Steve G Papermaster, Nano Chairman: Cancer Research and Nanotechnology

Steve G Papermaster, Nano chairman and CEO, leads a company that is transforming modern medicine through its groundbreaking advancements in nanotechnology. This article will focus on the field of cancer research, exploring how nanotech innovations could pave the way for the development of smarter and more effective cancer diagnostics and treatments that have less adverse effects on patients than conventional cancer therapies.

To date, cancer remains one of the biggest challenges in medicine. The disease is the world’s leading cause of death, accounting for almost 10 million deaths in 2020 – equating to almost one in every six mortalities. Out of all the different known types of cancer, lung cancer is the most common, causing 1.8 million deaths globally between 2020 and 2021.

Accounting for one in five cancer deaths worldwide, lung cancer is regarded by medical experts as one of the most challenging cancer types to manage. A World Health Organization report revealed that lung cancer is the sixth most common cause of death globally, causing 1.8% of total mortalities. Worryingly, experts predict that incidences of lung cancer could increase by almost 50% over the next two decades, with this sharp increase driven by drastic changes in environmental conditions, as well as exposure to radiation and pollutants and unhealthy lifestyles.

However, researchers now believe that developments in nanotechnology could help them to overcome some of the limitations associated with conventional lung cancer therapeutics. Of the conventional treatments available today, including surgery, radiotherapy, chemotherapy and biological therapy, effectiveness is less where the disease has reached an advanced stage or metastasized by presentation. In recent years, researchers have turned their attention to the development of new molecules and modes of drug delivery with the aim of enhancing efficacy while simultaneously reducing toxicity.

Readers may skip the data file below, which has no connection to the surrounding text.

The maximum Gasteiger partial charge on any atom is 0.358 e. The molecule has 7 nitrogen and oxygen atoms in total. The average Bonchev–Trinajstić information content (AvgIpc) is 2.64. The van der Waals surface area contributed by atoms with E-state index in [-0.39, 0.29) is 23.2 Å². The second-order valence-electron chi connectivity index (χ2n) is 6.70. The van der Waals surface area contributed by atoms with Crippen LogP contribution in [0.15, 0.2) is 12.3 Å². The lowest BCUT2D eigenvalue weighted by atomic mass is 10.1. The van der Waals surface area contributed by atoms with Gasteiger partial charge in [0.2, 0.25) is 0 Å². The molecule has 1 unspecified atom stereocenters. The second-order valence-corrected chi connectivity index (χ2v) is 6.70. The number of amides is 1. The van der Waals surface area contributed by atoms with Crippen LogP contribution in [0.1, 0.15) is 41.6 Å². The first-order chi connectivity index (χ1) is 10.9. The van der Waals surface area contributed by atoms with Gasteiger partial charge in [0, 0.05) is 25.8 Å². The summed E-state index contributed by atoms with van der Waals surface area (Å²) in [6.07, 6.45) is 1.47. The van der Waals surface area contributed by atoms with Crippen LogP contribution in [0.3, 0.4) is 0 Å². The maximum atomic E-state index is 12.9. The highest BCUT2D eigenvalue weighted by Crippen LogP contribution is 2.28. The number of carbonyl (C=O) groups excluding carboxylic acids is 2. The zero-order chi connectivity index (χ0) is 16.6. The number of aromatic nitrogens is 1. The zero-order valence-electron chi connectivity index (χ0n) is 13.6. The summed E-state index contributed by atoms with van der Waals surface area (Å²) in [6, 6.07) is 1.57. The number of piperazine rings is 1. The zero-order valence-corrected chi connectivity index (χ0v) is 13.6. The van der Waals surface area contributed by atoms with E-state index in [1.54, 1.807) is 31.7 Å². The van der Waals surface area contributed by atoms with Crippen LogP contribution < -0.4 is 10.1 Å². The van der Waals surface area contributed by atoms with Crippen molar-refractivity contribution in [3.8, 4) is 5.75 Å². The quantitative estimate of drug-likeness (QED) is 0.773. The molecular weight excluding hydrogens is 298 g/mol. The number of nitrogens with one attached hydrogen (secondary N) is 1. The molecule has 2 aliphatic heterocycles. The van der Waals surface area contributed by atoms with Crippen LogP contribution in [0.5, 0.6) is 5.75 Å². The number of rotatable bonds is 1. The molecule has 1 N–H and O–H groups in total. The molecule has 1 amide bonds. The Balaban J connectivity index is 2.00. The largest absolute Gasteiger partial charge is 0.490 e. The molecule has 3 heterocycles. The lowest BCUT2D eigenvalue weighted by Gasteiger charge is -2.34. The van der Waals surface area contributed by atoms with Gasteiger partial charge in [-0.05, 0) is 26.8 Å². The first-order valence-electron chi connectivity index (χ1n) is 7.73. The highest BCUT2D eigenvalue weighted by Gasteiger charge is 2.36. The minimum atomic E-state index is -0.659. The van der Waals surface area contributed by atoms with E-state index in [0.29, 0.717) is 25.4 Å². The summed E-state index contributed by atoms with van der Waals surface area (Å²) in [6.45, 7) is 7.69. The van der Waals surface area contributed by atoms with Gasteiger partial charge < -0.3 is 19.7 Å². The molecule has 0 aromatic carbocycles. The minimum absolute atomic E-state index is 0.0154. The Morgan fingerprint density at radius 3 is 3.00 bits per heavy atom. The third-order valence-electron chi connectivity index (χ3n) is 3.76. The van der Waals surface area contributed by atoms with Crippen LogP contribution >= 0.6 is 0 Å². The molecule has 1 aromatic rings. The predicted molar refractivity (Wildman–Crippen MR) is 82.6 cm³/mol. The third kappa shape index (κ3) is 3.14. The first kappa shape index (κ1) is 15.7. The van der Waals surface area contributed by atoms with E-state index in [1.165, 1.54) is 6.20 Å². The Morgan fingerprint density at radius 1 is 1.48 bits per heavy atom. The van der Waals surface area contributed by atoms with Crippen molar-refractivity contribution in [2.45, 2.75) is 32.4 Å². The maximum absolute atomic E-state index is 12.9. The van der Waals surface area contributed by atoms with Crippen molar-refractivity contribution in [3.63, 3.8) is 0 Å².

Mesothelioma is a challenging type of cancer to treat, since the disease is often diagnosed during its later stages after it has metastasized. A team of German researchers are currently using nanoimaging to facilitate rapid, early and accurate diagnosis of mesothelioma, using tiny images less than 100 nanometers across and putting them together to make an image with ultra-high contrast. Providing quick and accurate results, the study suggests that nanotechnology could pave the way for faster diagnosis and more effective treatments, with less adverse effects.

Nanotechnology involves the use of nanomaterials for targeted therapy. Due to their multifaceted features and properties, nanoparticles have emerged as promising diagnostic and treatment candidates, potentially enabling researchers to overcome chemical and biological barriers within the human body and presenting scope for increased efficacy.

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